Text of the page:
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Curr Biol. 1994 Dec 1;4(12):1053-61.

The minimum GTP cap required to stabilize microtubules.

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Department of Biochemistry and Biophysics, University of California, San Francisco 94143-0448, USA.

Erratum in

  • Curr Biol 1995 Feb 1;5(2):215.



Microtubules polymerized from pure tubulin show the unusual property of dynamic instability, in which both growing and shrinking polymers coexist at steady state. Shortly after its addition to a microtubule end, a tubulin subunit hydrolyzes its bound GTP. Studies with non-hydrolyzable analogs have shown that GTP hydrolysis is not required for microtubule assembly, but is essential for generating a dynamic polymer, in which the subunits at the growing tip have bound GTP and those in the bulk of the polymer have bound GDP. It has been suggested that loss of the 'GTP cap' through dissociation or hydrolysis exposes the unstable GDP core, leading to rapid depolymerization. However, evidence for a stabilizing cap has been very difficult to obtain.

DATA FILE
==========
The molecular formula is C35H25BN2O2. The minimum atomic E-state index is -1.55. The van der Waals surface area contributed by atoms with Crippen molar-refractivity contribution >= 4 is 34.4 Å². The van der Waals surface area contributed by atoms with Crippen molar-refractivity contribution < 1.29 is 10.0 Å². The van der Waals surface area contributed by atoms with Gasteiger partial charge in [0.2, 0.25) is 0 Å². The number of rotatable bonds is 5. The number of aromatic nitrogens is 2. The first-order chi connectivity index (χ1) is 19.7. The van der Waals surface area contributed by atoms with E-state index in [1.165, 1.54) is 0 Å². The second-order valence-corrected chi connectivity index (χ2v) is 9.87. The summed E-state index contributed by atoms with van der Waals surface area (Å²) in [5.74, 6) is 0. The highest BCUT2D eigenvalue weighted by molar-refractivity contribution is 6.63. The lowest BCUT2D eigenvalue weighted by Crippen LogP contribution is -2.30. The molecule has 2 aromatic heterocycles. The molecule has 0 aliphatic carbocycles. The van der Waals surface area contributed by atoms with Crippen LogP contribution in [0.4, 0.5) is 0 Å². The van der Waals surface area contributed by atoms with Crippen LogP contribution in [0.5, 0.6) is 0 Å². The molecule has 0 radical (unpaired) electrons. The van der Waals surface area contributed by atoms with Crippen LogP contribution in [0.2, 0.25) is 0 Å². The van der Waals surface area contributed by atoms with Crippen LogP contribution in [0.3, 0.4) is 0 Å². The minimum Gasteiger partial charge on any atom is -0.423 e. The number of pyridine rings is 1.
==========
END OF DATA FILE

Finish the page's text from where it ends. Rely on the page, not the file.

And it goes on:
We developed an assay to determine the minimum GTP cap necessary to stabilize a microtubule from shrinking. Assembly of a small number of subunits containing a slowly hydrolyzed GTP analog (GMPCPP) onto the end of dynamic microtubules stabilized the polymer to dilution. By labeling the subunits with rhodamine, we measured the size of the cap and found that as few as 40 subunits were sufficient to stabilize a microtubule.


On the basis of statistical arguments, in which the proportion of stabilized microtubules is compared to the probability that when 40 GMPCPP-tubulin subunits have polymerized onto a microtubule end, all protofilaments have added at least one GMPCPP-tubulin subunit, our measurements of cap size support a model in which a single GTP subunit at the end of each of the 13 protofilaments of a microtubule is sufficient for stabilization. Depolymerization of a microtubule may be initiated by an exposed tubulin-GDP subunit at even a single position. These results have implications for the structure of microtubules and their means of regulation.

[Indexed for MEDLINE]

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